If doing your business taxes is a source of frustration, you’re not alone. Although you want to reduce the amount of taxes you owe, you need to ensure you are not inadvertently breaking Canadian tax laws. Understanding deductibles is a daunting task, especially when there are so many categories of deductibles in Canada, including professional fees. Here we answer the question: ‘Are accounting fees tax deductible in Canada?’ and explain what other fees your business can claim.
Are Accounting Fees Tax Deductible In Canada?
Yes, you can claim accounting fees in Canada incurred for preparing your taxes as well as the following expenses:
- Annual fees paid for general accounting services
- External professional advice or services
- Consulting fees
- Keeping your books and records
- Preparing and filing your GST/HST returns
- Fees to file an objection or appeal against an assessment for income tax, Canada or Quebec Pension Plan contributions, or Employment Insurance premiums.
Here is an overview of other fees you can claim on your taxes:
What legal fees are tax deductible in Canada? Along with your accounting fees, any legal fees incurred to file an objection or appeal prepared against an assessment for income tax, Canada or Quebec Pension Plan contributions, or Employment Insurance premiums, are tax deductible. However, if you receive reimbursement for any of these fees, this must be reflected in the amount claimed.
Management and administration fees, such as bank charges related to your business for processing payments, are tax deductible.
If you pay annual license fees and/or certain business taxes related to your business, you can deduct these fees. Annual fees paid to maintain trade or commercial memberships for associations or even publication subscriptions can also be claimed.
Fees your company pays to reduce the interest rate on business loans are deductible. Also, you can claim penalties and bonuses charged by financial institutions when you elect to pay your loan before the term ends. However, these fees are treated as prepaid expenses and must be deducted based on the amount that applies to that tax year.
The following fees can be deducted for loans used to improve or purchase your business property:
- Application, appraisal, processing, and insurance fees
- Loan guarantee fees
- Loan brokerage and finder’s fees
- Legal fees related to financing
However, they must be deducted over a five-year period as follows:
- Deduct 20% (100% divided by five years equals 20%) in the current tax year
- Deduct 20% in each of the next four years
If the fiscal period is less than a year, the 20% limit drops proportionally. Also, if you repay the loan before the five-year period ends, the remaining financing fees can be deducted.
The following fees can usually be deducted in full as long as they relate to the tax year in question:
- Standby charges
- Guarantee fees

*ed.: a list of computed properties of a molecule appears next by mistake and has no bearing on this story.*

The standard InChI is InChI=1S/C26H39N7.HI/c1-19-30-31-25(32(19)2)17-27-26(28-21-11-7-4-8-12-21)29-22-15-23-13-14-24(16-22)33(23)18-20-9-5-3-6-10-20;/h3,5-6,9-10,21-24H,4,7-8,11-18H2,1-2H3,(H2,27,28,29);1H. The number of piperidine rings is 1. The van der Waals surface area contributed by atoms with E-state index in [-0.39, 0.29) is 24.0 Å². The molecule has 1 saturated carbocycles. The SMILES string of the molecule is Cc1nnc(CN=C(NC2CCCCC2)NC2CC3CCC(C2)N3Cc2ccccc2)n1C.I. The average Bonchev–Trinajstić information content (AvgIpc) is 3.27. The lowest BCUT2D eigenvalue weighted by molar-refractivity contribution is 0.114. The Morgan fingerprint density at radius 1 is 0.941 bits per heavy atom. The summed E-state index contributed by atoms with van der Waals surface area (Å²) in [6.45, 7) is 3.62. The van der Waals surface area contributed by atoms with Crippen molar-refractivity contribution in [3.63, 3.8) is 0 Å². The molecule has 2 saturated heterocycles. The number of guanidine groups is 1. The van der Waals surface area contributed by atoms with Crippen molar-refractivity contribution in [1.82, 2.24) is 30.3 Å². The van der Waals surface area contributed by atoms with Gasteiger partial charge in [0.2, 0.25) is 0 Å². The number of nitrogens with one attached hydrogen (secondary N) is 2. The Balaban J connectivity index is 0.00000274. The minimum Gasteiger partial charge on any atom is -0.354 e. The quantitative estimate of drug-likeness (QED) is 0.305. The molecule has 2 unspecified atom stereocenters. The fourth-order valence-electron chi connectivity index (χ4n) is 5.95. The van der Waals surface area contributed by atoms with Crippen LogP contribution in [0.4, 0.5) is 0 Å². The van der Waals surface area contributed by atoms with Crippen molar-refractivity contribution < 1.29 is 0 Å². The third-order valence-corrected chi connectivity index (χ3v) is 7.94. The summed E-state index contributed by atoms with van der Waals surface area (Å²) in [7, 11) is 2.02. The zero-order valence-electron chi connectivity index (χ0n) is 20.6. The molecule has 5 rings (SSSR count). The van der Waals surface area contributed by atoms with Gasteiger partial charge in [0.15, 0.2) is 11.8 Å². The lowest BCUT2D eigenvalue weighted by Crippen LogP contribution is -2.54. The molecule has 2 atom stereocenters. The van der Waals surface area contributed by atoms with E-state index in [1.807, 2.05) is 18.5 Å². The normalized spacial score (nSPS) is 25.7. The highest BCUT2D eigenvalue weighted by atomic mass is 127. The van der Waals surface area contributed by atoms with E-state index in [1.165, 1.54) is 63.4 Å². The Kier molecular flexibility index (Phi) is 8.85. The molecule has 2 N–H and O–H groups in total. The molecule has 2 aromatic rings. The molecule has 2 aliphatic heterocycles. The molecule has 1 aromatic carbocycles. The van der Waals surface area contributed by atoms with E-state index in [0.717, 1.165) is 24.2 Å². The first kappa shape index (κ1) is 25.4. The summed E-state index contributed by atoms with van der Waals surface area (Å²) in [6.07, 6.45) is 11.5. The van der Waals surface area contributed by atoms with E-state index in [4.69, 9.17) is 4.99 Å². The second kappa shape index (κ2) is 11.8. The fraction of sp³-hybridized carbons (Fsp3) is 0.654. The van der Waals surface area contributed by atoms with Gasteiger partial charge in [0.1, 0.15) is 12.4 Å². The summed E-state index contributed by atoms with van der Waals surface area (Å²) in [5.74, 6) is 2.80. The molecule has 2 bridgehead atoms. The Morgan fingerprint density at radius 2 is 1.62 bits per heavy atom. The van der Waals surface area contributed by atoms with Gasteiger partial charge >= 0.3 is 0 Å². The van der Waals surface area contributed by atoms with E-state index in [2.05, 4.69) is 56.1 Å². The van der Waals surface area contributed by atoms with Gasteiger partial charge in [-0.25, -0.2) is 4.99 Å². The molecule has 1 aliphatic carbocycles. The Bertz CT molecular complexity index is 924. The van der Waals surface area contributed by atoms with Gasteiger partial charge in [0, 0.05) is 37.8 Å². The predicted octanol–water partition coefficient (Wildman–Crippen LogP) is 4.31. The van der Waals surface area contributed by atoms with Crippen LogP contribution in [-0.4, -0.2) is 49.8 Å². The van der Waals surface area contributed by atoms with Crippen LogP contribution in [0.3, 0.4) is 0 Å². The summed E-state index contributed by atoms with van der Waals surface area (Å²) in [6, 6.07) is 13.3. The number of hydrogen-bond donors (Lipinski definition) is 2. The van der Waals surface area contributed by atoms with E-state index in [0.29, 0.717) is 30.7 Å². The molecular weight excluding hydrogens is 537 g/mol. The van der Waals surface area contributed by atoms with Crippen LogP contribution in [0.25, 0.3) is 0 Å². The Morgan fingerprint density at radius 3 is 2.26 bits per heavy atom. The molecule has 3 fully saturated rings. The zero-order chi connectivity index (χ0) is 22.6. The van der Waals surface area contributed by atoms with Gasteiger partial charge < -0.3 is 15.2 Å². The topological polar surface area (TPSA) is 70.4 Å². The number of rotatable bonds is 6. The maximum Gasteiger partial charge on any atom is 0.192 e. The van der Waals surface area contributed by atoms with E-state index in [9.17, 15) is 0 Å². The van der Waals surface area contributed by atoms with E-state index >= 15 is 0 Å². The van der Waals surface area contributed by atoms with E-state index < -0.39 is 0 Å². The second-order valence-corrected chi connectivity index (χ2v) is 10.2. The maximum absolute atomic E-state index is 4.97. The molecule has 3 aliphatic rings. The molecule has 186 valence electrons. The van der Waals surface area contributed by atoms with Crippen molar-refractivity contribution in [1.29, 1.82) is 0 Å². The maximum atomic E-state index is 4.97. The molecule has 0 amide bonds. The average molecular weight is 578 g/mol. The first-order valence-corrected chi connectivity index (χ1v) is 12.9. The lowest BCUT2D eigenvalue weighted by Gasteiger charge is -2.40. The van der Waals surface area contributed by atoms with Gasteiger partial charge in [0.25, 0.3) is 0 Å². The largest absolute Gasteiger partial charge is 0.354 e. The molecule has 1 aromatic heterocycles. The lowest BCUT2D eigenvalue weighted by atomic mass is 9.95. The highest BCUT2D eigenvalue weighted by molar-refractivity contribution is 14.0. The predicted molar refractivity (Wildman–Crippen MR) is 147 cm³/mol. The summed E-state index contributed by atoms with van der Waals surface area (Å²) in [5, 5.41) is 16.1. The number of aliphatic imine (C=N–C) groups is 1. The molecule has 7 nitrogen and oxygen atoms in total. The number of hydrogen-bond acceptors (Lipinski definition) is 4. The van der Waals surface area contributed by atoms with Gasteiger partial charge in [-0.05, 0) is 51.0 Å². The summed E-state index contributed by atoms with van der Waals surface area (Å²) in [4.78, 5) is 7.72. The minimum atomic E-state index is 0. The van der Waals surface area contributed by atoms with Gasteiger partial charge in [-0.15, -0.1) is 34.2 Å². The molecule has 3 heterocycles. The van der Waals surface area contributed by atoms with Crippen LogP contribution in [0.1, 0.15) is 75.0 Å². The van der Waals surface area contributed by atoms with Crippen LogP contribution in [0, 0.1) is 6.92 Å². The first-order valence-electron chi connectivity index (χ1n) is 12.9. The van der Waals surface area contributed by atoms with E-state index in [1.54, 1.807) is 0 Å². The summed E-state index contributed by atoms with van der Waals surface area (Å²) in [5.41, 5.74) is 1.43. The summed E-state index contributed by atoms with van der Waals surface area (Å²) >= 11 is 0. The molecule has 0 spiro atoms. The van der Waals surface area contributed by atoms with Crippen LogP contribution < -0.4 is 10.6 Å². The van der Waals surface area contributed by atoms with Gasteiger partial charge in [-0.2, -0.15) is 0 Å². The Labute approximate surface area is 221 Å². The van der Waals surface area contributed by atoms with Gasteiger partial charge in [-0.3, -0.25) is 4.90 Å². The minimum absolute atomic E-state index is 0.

- Service fees
- Similar fees
It is easy to misinterpret deductibles when doing your taxes. Therefore, it is important to understand the fees you can’t claim, including:
- Property purchase fees: Legal fees and other fees paid when purchasing a capital property, such as equipment, are not deductible. However, these fees can be added when claiming capital cost allowance (CCA).
- Some membership fees: You can’t claim club membership dues for memberships related to recreational activities such as golf or dining clubs, even if you use these memberships for business meetings and networking.
Although there are a number of fees you can’t claim while doing your business taxes, it is important to understand all the deductions that are available to you.
The more deductions you legally claim, the lower your gross earnings. It’s important to understand what other deductions you can claim, such as rent, salaries, fuel, travel, etc. What you deduct depends on the type of business you run. However, because accountant fees are deductible, you can make the most of accounting services to leverage as many deductions available as possible.
Although you can handle your own tax filing, you could miss out on the many deductions you can claim. A certified accountant understands tax laws and will advise you not only on the business expenses you can claim but also on tax strategies that help reduce the amount of taxes you owe. They reduce tax obligations and risk for liabilities related to tax errors. If you face penalties or a tax audit, they are there to manage the issues with the CRA. As a result, you can reduce your liability and ensure all your records are in order to streamline the audit process.
You’ll appreciate your bookkeeper when tax season rolls around. They maintain accurate, organized tax documentation, so everything you need is sorted and ready for your tax filing. CPA-guided bookkeepers understand tax regulations and have access to an accountant if things become more complicated. They are there to organize and maintain accurate financial records and share tax expertise.
Hopefully, you now have a better understanding of the fees you can deduct for your business taxes. However, you can leverage more deductions with a tax expert by your side. They will provide a monthly bookkeeping plan and act as a tax advisory resource to help make your tax filing go smoothly every year.